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Development news: Paramount tapping Mission: Impossible for new theme park, Lawnmower Man director boards Biblical cinematic universe

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Dec 14, 2018, 12:55 PM EST (Updated)

We've got a few odd news pieces today as Paramount announces plans for a theme park in South Korea, Brett Leonard plans to enter the Bible, and Facebook tries to stay relevant through streaming.

First up, Variety learned that Paramount Pictures has made a deal to develop an entertainment theme park and resort in South Korea. If constructed, this will be the first Paramount theme park outside of the U.S. While plans were previously announced to develop a park in Spain and England in 2011 and 2012, those plans have since fallen through.

If successful, Paramount theme parks could emerge in other territories as well. Mission: Impossible was cited as one of the central films Paramount will be building their attractions around. There are enough setpieces in the six Mission: Impossible films to create an entire park's worth of attractions, but Paramount has a wealth of properties that could certainly also be featured, like Transformers, Indiana Jones, and Star Trek. That sounds like quite the wonderful world.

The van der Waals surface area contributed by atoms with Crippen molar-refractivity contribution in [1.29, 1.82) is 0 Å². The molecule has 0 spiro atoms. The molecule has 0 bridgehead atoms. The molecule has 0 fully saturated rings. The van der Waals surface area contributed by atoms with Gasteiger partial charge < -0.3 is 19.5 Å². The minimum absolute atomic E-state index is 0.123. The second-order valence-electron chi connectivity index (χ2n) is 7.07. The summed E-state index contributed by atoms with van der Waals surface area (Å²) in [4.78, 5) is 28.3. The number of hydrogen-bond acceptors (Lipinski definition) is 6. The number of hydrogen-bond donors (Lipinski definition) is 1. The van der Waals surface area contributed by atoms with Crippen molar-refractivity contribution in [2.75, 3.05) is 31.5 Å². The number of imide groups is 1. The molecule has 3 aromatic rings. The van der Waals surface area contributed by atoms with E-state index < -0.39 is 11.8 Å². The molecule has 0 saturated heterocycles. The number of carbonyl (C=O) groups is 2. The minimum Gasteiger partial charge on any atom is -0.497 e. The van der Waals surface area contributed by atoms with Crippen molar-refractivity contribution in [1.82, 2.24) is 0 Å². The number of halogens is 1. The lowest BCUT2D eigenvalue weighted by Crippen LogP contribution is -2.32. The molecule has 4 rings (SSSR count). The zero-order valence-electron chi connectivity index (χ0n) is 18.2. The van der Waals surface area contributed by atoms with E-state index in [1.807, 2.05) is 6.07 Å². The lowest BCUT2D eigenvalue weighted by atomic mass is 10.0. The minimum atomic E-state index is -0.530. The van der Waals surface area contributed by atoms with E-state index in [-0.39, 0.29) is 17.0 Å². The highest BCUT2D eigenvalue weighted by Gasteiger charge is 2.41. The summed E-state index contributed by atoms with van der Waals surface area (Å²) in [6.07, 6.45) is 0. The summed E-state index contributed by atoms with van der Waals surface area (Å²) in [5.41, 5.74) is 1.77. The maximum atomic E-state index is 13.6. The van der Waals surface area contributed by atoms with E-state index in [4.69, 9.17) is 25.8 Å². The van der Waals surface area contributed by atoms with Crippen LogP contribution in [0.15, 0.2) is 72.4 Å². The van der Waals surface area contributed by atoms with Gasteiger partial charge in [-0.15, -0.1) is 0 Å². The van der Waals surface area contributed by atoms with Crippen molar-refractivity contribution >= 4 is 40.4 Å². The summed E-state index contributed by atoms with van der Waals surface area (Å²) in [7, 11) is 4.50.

Variety also reports that Brett Leonard, director of The Lawnmower Man (1992) and Virtuosity (1995), will be helming Elijah, a film based on the Old Testament prophet. While it may seem like an odd match, Leonard's Lawnmower Man plays heavy on the biblical allusions.

Of the project, Leonard said, per the news outlet, “the tremendous human and spiritual journey at the core of the epic Biblical story of Elijah provides the ultimate canvas for my passion to explore the connection between cinematic and immersive storytelling.”

Eljiah already has a sequel greenlit, Elijah Part 2, and will start a cinematic universe of biblical stories. Hopefully they conclude Phase 1 with a team-up film called Prophets. Watch out MCU!


Ever wanted to watch Game of Thrones or American Gods on Facebook? The Wrap reports that Facebook is in talks to stream shows from HBO, Starz, and Showtime on their website. Facebook Watch, which still seems like an unknown entity, apparently has a wide reach and the social network site is looking to increase time spent on the site and attract new users.

If the deal goes through, the premium cable network would join Facebook's programming of original series and Whedonverse shows. Facebook would like to launch access to these services, presumably for a subscription fee a la Amazon Video's channels, during the first half of 2019.